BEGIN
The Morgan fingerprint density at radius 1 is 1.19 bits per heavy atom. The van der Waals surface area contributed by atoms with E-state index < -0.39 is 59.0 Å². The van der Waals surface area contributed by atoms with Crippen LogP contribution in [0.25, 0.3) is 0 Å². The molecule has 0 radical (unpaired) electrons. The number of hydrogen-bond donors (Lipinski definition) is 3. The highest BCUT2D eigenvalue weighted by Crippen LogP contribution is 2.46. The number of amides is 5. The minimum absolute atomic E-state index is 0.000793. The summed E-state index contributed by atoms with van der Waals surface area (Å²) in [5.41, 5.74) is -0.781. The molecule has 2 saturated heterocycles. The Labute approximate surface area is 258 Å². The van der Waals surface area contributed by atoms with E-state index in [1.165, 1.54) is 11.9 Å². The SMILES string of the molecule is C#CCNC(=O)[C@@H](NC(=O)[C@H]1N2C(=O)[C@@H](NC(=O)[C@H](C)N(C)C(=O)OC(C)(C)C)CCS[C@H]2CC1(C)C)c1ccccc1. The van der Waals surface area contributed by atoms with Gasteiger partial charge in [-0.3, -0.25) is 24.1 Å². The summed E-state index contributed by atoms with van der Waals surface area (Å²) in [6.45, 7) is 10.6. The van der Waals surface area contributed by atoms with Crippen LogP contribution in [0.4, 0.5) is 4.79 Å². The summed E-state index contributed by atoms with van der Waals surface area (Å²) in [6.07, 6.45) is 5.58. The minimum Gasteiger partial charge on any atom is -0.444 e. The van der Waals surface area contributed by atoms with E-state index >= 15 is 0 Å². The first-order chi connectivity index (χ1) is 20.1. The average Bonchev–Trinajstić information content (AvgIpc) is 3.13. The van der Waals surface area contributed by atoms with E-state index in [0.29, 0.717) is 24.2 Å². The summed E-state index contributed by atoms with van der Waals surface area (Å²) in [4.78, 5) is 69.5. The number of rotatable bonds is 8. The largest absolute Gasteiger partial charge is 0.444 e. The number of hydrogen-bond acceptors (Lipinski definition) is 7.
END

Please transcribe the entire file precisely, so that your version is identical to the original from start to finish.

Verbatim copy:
The Morgan fingerprint density at radius 1 is 1.19 bits per heavy atom. The van der Waals surface area contributed by atoms with E-state index < -0.39 is 59.0 Å². The van der Waals surface area contributed by atoms with Crippen LogP contribution in [0.25, 0.3) is 0 Å². The molecule has 0 radical (unpaired) electrons. The number of hydrogen-bond donors (Lipinski definition) is 3. The highest BCUT2D eigenvalue weighted by Crippen LogP contribution is 2.46. The number of amides is 5. The minimum absolute atomic E-state index is 0.000793. The summed E-state index contributed by atoms with van der Waals surface area (Å²) in [5.41, 5.74) is -0.781. The molecule has 2 saturated heterocycles. The Labute approximate surface area is 258 Å². The van der Waals surface area contributed by atoms with E-state index in [1.165, 1.54) is 11.9 Å². The SMILES string of the molecule is C#CCNC(=O)[C@@H](NC(=O)[C@H]1N2C(=O)[C@@H](NC(=O)[C@H](C)N(C)C(=O)OC(C)(C)C)CCS[C@H]2CC1(C)C)c1ccccc1. The van der Waals surface area contributed by atoms with Gasteiger partial charge in [-0.3, -0.25) is 24.1 Å². The summed E-state index contributed by atoms with van der Waals surface area (Å²) in [6.45, 7) is 10.6. The van der Waals surface area contributed by atoms with Crippen LogP contribution in [0.4, 0.5) is 4.79 Å². The summed E-state index contributed by atoms with van der Waals surface area (Å²) in [6.07, 6.45) is 5.58. The minimum Gasteiger partial charge on any atom is -0.444 e. The van der Waals surface area contributed by atoms with E-state index >= 15 is 0 Å². The first-order chi connectivity index (χ1) is 20.1. The average Bonchev–Trinajstić information content (AvgIpc) is 3.13. The van der Waals surface area contributed by atoms with E-state index in [0.29, 0.717) is 24.2 Å². The summed E-state index contributed by atoms with van der Waals surface area (Å²) in [4.78, 5) is 69.5. The number of rotatable bonds is 8. The largest absolute Gasteiger partial charge is 0.444 e. The number of hydrogen-bond acceptors (Lipinski definition) is 7.